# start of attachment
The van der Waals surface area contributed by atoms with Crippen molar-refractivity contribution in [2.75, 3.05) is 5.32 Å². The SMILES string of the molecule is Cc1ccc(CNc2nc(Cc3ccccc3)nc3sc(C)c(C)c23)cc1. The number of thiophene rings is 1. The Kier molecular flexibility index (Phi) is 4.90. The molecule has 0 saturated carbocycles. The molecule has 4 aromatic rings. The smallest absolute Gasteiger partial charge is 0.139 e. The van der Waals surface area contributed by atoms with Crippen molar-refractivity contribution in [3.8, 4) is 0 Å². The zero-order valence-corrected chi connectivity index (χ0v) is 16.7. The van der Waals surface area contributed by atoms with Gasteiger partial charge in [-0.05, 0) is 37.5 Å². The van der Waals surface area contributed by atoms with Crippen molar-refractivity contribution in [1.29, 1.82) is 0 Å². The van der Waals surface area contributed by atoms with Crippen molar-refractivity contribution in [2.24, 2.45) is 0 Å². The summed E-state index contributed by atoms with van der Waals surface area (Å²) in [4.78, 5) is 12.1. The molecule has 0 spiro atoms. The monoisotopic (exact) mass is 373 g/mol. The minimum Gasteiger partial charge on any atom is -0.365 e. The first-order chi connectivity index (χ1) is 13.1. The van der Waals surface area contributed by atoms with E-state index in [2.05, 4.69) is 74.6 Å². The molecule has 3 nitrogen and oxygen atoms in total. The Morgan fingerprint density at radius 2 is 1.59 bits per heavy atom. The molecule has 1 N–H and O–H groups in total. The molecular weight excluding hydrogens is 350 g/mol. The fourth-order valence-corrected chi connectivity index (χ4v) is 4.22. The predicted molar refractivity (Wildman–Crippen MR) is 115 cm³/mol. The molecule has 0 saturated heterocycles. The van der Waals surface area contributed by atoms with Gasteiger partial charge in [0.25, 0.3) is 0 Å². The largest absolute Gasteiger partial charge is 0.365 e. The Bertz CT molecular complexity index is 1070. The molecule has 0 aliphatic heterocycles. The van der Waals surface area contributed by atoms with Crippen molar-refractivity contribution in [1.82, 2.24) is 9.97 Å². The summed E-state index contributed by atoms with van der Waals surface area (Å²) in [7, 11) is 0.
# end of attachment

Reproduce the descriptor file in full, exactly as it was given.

The van der Waals surface area contributed by atoms with Crippen molar-refractivity contribution in [2.75, 3.05) is 5.32 Å². The SMILES string of the molecule is Cc1ccc(CNc2nc(Cc3ccccc3)nc3sc(C)c(C)c23)cc1. The number of thiophene rings is 1. The Kier molecular flexibility index (Phi) is 4.90. The molecule has 0 saturated carbocycles. The molecule has 4 aromatic rings. The smallest absolute Gasteiger partial charge is 0.139 e. The van der Waals surface area contributed by atoms with Crippen molar-refractivity contribution in [3.8, 4) is 0 Å². The zero-order valence-corrected chi connectivity index (χ0v) is 16.7. The van der Waals surface area contributed by atoms with Gasteiger partial charge in [-0.05, 0) is 37.5 Å². The van der Waals surface area contributed by atoms with Crippen molar-refractivity contribution in [1.29, 1.82) is 0 Å². The van der Waals surface area contributed by atoms with Crippen molar-refractivity contribution in [2.24, 2.45) is 0 Å². The summed E-state index contributed by atoms with van der Waals surface area (Å²) in [4.78, 5) is 12.1. The molecule has 0 spiro atoms. The monoisotopic (exact) mass is 373 g/mol. The minimum Gasteiger partial charge on any atom is -0.365 e. The first-order chi connectivity index (χ1) is 13.1. The van der Waals surface area contributed by atoms with E-state index in [2.05, 4.69) is 74.6 Å². The molecule has 3 nitrogen and oxygen atoms in total. The Morgan fingerprint density at radius 2 is 1.59 bits per heavy atom. The molecule has 1 N–H and O–H groups in total. The molecular weight excluding hydrogens is 350 g/mol. The fourth-order valence-corrected chi connectivity index (χ4v) is 4.22. The predicted molar refractivity (Wildman–Crippen MR) is 115 cm³/mol. The molecule has 0 saturated heterocycles. The van der Waals surface area contributed by atoms with Gasteiger partial charge in [0.25, 0.3) is 0 Å². The largest absolute Gasteiger partial charge is 0.365 e. The Bertz CT molecular complexity index is 1070. The molecule has 0 aliphatic heterocycles. The van der Waals surface area contributed by atoms with Crippen molar-refractivity contribution in [1.82, 2.24) is 9.97 Å². The summed E-state index contributed by atoms with van der Waals surface area (Å²) in [7, 11) is 0.